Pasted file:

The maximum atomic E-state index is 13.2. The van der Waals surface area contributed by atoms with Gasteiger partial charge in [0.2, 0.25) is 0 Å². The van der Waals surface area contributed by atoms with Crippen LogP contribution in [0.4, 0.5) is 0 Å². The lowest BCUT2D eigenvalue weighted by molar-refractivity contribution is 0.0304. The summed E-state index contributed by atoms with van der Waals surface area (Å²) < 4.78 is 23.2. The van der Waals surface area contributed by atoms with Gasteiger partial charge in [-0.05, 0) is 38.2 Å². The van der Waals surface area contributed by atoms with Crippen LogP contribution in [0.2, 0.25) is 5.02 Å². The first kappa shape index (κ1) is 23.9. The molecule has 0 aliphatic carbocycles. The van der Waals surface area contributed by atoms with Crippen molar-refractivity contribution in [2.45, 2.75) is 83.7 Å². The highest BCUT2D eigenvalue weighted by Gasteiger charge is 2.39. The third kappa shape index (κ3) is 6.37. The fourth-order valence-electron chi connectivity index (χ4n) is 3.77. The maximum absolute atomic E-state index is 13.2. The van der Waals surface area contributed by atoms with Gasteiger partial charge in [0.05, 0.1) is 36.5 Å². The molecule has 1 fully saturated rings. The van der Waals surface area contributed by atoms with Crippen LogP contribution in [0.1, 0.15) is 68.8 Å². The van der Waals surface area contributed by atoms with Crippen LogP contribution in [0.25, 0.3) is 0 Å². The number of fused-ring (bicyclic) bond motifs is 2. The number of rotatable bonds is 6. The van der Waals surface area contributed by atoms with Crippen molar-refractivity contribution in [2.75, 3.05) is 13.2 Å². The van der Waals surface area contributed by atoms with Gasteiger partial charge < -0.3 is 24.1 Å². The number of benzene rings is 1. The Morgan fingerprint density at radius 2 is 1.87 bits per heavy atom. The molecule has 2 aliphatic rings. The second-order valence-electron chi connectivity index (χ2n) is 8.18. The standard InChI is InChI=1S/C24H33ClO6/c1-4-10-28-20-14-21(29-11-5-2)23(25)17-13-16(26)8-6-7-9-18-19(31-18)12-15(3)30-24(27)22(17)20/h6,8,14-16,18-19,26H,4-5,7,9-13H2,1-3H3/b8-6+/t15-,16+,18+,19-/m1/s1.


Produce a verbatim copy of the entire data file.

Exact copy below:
The maximum atomic E-state index is 13.2. The van der Waals surface area contributed by atoms with Gasteiger partial charge in [0.2, 0.25) is 0 Å². The van der Waals surface area contributed by atoms with Crippen LogP contribution in [0.4, 0.5) is 0 Å². The lowest BCUT2D eigenvalue weighted by molar-refractivity contribution is 0.0304. The summed E-state index contributed by atoms with van der Waals surface area (Å²) < 4.78 is 23.2. The van der Waals surface area contributed by atoms with Gasteiger partial charge in [-0.05, 0) is 38.2 Å². The van der Waals surface area contributed by atoms with Crippen LogP contribution in [0.2, 0.25) is 5.02 Å². The first kappa shape index (κ1) is 23.9. The molecule has 0 aliphatic carbocycles. The van der Waals surface area contributed by atoms with Crippen molar-refractivity contribution in [2.45, 2.75) is 83.7 Å². The highest BCUT2D eigenvalue weighted by Gasteiger charge is 2.39. The third kappa shape index (κ3) is 6.37. The fourth-order valence-electron chi connectivity index (χ4n) is 3.77. The maximum absolute atomic E-state index is 13.2. The van der Waals surface area contributed by atoms with Gasteiger partial charge in [0.05, 0.1) is 36.5 Å². The molecule has 1 fully saturated rings. The van der Waals surface area contributed by atoms with Crippen LogP contribution in [0.1, 0.15) is 68.8 Å². The van der Waals surface area contributed by atoms with Crippen LogP contribution in [0.25, 0.3) is 0 Å². The number of fused-ring (bicyclic) bond motifs is 2. The number of rotatable bonds is 6. The van der Waals surface area contributed by atoms with Crippen molar-refractivity contribution in [2.75, 3.05) is 13.2 Å². The van der Waals surface area contributed by atoms with Gasteiger partial charge < -0.3 is 24.1 Å². The number of benzene rings is 1. The Morgan fingerprint density at radius 2 is 1.87 bits per heavy atom. The molecule has 2 aliphatic rings. The second-order valence-electron chi connectivity index (χ2n) is 8.18. The standard InChI is InChI=1S/C24H33ClO6/c1-4-10-28-20-14-21(29-11-5-2)23(25)17-13-16(26)8-6-7-9-18-19(31-18)12-15(3)30-24(27)22(17)20/h6,8,14-16,18-19,26H,4-5,7,9-13H2,1-3H3/b8-6+/t15-,16+,18+,19-/m1/s1.